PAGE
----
Next generation data masking engine

The iToBoS project has multiple data flows supporting different types of sharing/exporting of data, both between partners and with external entities. As part of this process, on some of the data, the project will employ masking.

Specifically, the iToBoS project is planned to make use of Magen, the next generation data masking engine from IBM Research. In this short article we present a high-level overview of Magen’s architecture, more details can be found in [1].

At a very high level, the process of masking is composed of the following four parts:

  1. Read and parse the data (e.g., xml, csv etc.).
  2. Select and classify the relevant (e.g., sensitive) elements.
  3. Modify the element(s) (e.g., redact, tokenize, etc.).
  4. Update the data and write the modified payload (maintaining the payload structure).

Magen’s architecture is composed of three main components, each addresses different parts of the masking process:

  1. Core – responsible for the masking engine API and policy, for parsing the payloads, conditional execution and selecting the relevant items.
  2. Metal – a library that is responsible for providing all the advanced encryption and tokenization functionalities including format preserving encryption and tokenization.
  3. Format - providing the user basic blocks and tools to create her/his own formats. Each format is responsible for implementing the operations search, match as well as rank a string to integer and vice versa (unrank). This ranking and unranking is an integral part of the masking process to support format preserving encryption and tokenization.

Next, we provide a high-level description of each of those components.


Magen’s Core component provides the main API for masking. The following code snippet shows how a Masking engine can be created and executed:

Magen magen = new Magen(policy)

String masked = (String) magen.process(payload, metadata, state)

The first line creates a masking engine based on a policy. Once the engine is instantiated, it can process payloads. The second line shows a call to process. Process has 3 arguments, the first is the payload (e.g., an XML, Json or string), the second is the metadata which holds keys and values supporting conditional execution (e.g., to decide whether to encrypt or decrypt) and the last parameter, state, is used to provide the encryption key and iv.

The policy is a json file used to configure the engine. The engine is a graph-based data flow which allows us to handle separately different aspects of the processing flow. For example, using the policy a user can specify how a composite payload, such as a Json within a CSV column, should be parsed and decomposed. Moreover, the user can guide the engine during the decomposition process, and provide instructions to identify and/or select different elements, such as the relevant column/row in the CSV, or the JsonPath where the target element is located. Lastly, the user specifies and configures the specific masking method (e.g., redact, tokenize, encrypt) to apply on each element. Once the elements have been masked, the engine composes the payload back by using the same flow in a reverse manner.


Metal is the component able to apply different types of cryptographic transformations. Several of these transformations are highlighted in the following table:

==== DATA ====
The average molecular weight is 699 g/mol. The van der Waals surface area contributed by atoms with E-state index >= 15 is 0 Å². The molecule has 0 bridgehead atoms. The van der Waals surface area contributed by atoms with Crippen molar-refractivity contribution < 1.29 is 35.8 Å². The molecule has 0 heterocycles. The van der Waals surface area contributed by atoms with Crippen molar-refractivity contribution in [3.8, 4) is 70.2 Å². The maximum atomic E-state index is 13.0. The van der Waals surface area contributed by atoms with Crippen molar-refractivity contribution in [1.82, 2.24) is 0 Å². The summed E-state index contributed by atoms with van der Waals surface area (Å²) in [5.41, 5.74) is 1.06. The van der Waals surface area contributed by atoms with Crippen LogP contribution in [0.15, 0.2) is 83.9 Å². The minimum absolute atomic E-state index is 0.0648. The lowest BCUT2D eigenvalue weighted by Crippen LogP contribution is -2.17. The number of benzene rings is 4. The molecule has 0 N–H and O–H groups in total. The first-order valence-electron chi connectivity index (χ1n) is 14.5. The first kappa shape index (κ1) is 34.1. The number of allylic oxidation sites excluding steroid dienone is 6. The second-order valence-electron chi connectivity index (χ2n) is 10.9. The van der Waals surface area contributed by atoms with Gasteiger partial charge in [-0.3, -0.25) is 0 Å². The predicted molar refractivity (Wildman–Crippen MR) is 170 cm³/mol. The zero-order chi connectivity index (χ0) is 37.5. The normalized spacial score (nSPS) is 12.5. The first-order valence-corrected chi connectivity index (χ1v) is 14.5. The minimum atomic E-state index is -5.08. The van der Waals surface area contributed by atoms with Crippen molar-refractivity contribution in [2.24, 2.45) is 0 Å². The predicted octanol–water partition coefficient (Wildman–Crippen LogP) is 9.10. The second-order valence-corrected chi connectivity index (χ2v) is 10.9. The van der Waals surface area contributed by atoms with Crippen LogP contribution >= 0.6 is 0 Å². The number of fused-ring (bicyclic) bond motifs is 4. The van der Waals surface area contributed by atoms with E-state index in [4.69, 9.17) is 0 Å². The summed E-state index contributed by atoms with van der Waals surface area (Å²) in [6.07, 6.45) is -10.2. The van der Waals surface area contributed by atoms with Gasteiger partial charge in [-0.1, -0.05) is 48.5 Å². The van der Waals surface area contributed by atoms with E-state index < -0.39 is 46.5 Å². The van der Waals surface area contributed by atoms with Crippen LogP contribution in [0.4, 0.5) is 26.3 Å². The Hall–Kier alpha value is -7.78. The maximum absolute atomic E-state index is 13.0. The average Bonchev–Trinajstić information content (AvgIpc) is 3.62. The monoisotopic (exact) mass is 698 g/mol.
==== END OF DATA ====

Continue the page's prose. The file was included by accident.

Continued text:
Metal supports two types of encryptions: standard encryption (AES) and Format Preserving Encryption (FPE), where, for example, a phone number 617-628-2047 is encrypted to another phone number in the domain, such as 201-289-1443. Both types of encryptions are, as expected, reversible and repeatable, meaning the same input value is always encrypted to the same output value.

In addition to encryption, Metal supports three types of tokenization: the first, tokenization, simply replaces a value with a token based on a hashing function (SHA3-256). The second, Format Preserving Tokenization (FPT), replaces a value with a token of the same format (e.g., an email This email address is being protected from spambots. You need JavaScript enabled to view it. will be tokenized to another email in the domain such as This email address is being protected from spambots. You need JavaScript enabled to view it.). Format Preserving Tokenization is based on a hashing function internally and as such, both of these types of tokenization are irreversible and repeatable. Lastly, Random Format Fabrication is a tokenization method built upon Format Preserving Tokenization that provides a random IV on each invocation. This means that tokenization is irreversible but also not repeatable, meaning two invocations of Random Format Fabrication on the same value will yield two different results.


Format is the library responsible for defining formats or data types such as Social Security Number (SSN), phone number, email, credit card number (CCN), etc. Format provides a flexible API allowing the user to construct formats hierarchically (without limitations), using for example concatenation or union of other formats. The library also provides a set of configurable basic formats which can be used by the user as building blocks, such as integer range, string set, regular expression, fixed length integer, etc. Lastly, Magen has a large set of predefined formats covering many of the known data types.

Each format is required to realize three methods: search, match and rank. Search and match are used for searching and matching values in free text while rank is used by Metal when applying the rank and cipher approach [2].

IBM Research, Micha Moffie.


[1] M. Moffie, D. Mor, S. Asaf and A. Farkash, "Next Generation Data Masking Engine," in Data Privacy Management, Cryptocurrencies and Blockchain Technology, 2022.

[2] M. Weiss, B. Rozenberg and M. Barham, "Practical Solutions For Format-Preserving Encryption," in Web 2.0 Security & Privacy, 2015.